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Wednesday 24 September 2014

Rwanda: How A Former Street Child Became An Entrepreneur

“I am now a respected instructor and earn a salary monthly. I am now a role model to even those who knew me as a street boy and I am contributing to the development of the country,” Habiyaremye says, adding that he is no longer a threat to society. But the job is only a side income, as he has his own welding workshop.

At a tender age of eight, Samuel Habiyaremye left his home to become a street child. For six years, he fed on leftovers dumped at garbage sites and became addicted to drugs which he bought using stolen money.

“I left home when I was eight years old, I was in Primary One. My family was poor and we lived a deplorable life,” he says.

Habiyaremye’s father died when he (Habiyaremye) was a toddler and his mother worked as a casual laborer, earning so little to feed the family.

“I was influenced by my peers who had earlier gone to the street. I envied the liberty they enjoyed, wandering about and thought they were living a better life,” he says. “I started consuming drugs when I was young and could take as much as my adult friends. I became literally a lion and was feared by everybody.”

Habiyaremye, now a 23-year-old resident of Rugerero Cell in Rugerero Sector, Rubavu District could walk the whole Gisenyi town, literally wrecking havoc, stealing and doing all sorts of things with his friends.

He says that his family and local leaders tried to get him off the street but in vain.

“Going home meant going back to school, which I hated. School to me was worse than prison.”
As time went by, the boy started other vices such as robbery and paying prostitutes on the streets.

“We could waylay people and rob them of all their possessions. Nobody dared to stop us, even security officials in the area knew how dangerous we were. In some cases, we were arrested, beaten and jailed but when we got released, we took to the street again,” he said.

As a street boy, he says they hardly ate cooked food unless they went in garbage heaps to collect what was dumped there.

They depended on raw food such as potatoes, cassava roots, among others, that they stole from people’s farms.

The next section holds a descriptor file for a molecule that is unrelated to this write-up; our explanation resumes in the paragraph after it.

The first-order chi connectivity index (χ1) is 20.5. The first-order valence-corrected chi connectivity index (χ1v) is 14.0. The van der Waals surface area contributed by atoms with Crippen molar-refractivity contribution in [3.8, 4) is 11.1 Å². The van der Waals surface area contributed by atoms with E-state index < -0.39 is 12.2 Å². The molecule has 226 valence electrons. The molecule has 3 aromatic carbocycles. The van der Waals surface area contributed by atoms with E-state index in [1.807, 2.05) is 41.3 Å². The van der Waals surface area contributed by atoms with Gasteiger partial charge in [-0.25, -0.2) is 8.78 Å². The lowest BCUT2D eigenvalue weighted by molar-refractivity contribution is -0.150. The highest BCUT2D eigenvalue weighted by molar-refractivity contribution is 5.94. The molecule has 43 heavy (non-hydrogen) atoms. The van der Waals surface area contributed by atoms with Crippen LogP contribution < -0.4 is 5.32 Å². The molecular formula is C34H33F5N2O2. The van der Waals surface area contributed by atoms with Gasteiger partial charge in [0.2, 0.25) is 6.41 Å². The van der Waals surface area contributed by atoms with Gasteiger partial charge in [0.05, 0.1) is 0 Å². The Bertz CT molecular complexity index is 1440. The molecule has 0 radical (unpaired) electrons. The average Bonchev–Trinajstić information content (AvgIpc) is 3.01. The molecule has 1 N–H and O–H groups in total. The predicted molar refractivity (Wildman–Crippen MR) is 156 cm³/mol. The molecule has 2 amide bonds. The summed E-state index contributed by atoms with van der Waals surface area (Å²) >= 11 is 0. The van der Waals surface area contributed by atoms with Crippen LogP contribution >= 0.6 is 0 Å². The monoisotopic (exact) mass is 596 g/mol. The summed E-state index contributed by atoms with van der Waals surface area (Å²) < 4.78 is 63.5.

Turning point

Habiyaremye’s life couldn’t remain a nightmare forever, and every time he talks about his transformation, he occasionally pauses for a brief prayer thanking God for what He has done for him.

In 2004, Habiyaremye was picked from the street by well wishers who took him along with some of his friends to train in various vocational and entrepreneurship skills.

He pursued welding and carpentry and after one year, he was given a start-up kit to start his own business.

He started welding which he says helped him earn a decent living and forget about street life.

The well wishers came in the form of an international NGO, ‘Family Health International (FHI 360), which is dedicated to improving people’s lives through integrated, locally driven solutions in over 70 countries across the world.

In Rwanda, it works with various partners across the country and has helped many vulnerable people, especially sex workers, street children and people living with HIV/Aids lead a better life, according to Didier Kamali Rukabu, the project representative.

“I have managed to lift myself and my family from poverty. I have also managed to purchase modern equipment that I use in welding and I now have my own workshop,” says Habiyaremye, adding that he now earns between Rwf200, 000 and Rwf250, 000 a month.

Sharing experience

After years working on his own, Habiyaremye was asked to help train other youths at a local organization known as Vision Jeunesse Nouvelle in Rubavu District where he teaches welding.

“I am now a respected instructor and earn a salary monthly. I am now a role model to even those who knew me as a street boy and I am contributing to the development of the country,” he says, adding that he is no longer a threat to society. But the job is only a side income, as he has his own welding workshop.

Habiyaremye is married with two children. He is also constructing a modern house which he says will cost about Rwf15 million on complition.

Rubavu vice mayor in charge of social Affairs , Rachel Nyirasafari Musine, said many people in the district who previously lived a life of destitution have since turned their lives around after acquiring hands-on vocational skills.

 

Source The New Times

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